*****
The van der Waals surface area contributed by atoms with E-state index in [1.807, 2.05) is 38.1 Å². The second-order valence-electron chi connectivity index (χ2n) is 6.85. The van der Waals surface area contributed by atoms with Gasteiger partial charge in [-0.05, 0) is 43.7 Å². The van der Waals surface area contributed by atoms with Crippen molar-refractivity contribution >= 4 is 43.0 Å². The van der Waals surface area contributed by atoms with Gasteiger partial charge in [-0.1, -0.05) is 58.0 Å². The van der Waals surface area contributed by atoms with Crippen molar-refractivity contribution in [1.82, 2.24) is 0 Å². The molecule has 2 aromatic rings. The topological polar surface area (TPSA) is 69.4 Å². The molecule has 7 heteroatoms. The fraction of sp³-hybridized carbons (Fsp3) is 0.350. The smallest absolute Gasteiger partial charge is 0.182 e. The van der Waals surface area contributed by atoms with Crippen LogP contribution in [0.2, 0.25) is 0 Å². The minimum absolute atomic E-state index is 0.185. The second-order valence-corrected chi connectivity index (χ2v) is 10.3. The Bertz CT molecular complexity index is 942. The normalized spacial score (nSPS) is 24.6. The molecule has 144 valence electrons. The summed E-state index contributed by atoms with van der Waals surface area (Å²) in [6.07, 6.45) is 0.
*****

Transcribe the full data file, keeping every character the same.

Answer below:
The van der Waals surface area contributed by atoms with E-state index in [1.807, 2.05) is 38.1 Å². The second-order valence-electron chi connectivity index (χ2n) is 6.85. The van der Waals surface area contributed by atoms with Gasteiger partial charge in [-0.05, 0) is 43.7 Å². The van der Waals surface area contributed by atoms with Crippen molar-refractivity contribution >= 4 is 43.0 Å². The van der Waals surface area contributed by atoms with Gasteiger partial charge in [-0.1, -0.05) is 58.0 Å². The van der Waals surface area contributed by atoms with Crippen molar-refractivity contribution in [1.82, 2.24) is 0 Å². The molecule has 2 aromatic rings. The topological polar surface area (TPSA) is 69.4 Å². The molecule has 7 heteroatoms. The fraction of sp³-hybridized carbons (Fsp3) is 0.350. The smallest absolute Gasteiger partial charge is 0.182 e. The van der Waals surface area contributed by atoms with Crippen LogP contribution in [0.2, 0.25) is 0 Å². The minimum absolute atomic E-state index is 0.185. The second-order valence-corrected chi connectivity index (χ2v) is 10.3. The Bertz CT molecular complexity index is 942. The normalized spacial score (nSPS) is 24.6. The molecule has 144 valence electrons. The summed E-state index contributed by atoms with van der Waals surface area (Å²) in [6.07, 6.45) is 0.